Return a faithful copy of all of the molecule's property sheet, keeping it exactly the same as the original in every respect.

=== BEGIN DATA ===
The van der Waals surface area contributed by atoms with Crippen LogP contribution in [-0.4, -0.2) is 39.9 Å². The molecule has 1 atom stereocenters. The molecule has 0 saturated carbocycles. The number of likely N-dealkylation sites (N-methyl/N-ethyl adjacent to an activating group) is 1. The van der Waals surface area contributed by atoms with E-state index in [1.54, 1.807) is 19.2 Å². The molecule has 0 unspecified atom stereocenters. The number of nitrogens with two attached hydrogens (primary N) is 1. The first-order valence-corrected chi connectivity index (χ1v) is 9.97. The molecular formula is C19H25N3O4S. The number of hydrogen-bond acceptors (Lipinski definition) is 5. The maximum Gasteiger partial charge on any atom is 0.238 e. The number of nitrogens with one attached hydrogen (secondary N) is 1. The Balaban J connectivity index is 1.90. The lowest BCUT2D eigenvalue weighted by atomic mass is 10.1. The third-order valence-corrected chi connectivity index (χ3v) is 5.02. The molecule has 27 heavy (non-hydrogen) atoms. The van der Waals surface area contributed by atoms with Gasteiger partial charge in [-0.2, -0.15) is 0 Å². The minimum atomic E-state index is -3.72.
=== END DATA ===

The van der Waals surface area contributed by atoms with Crippen LogP contribution in [-0.4, -0.2) is 39.9 Å². The molecule has 1 atom stereocenters. The molecule has 0 saturated carbocycles. The number of likely N-dealkylation sites (N-methyl/N-ethyl adjacent to an activating group) is 1. The van der Waals surface area contributed by atoms with E-state index in [1.54, 1.807) is 19.2 Å². The molecule has 0 unspecified atom stereocenters. The number of nitrogens with two attached hydrogens (primary N) is 1. The first-order valence-corrected chi connectivity index (χ1v) is 9.97. The molecular formula is C19H25N3O4S. The number of hydrogen-bond acceptors (Lipinski definition) is 5. The maximum Gasteiger partial charge on any atom is 0.238 e. The number of nitrogens with one attached hydrogen (secondary N) is 1. The Balaban J connectivity index is 1.90. The lowest BCUT2D eigenvalue weighted by atomic mass is 10.1. The third-order valence-corrected chi connectivity index (χ3v) is 5.02. The molecule has 27 heavy (non-hydrogen) atoms. The van der Waals surface area contributed by atoms with Gasteiger partial charge in [-0.2, -0.15) is 0 Å². The minimum atomic E-state index is -3.72.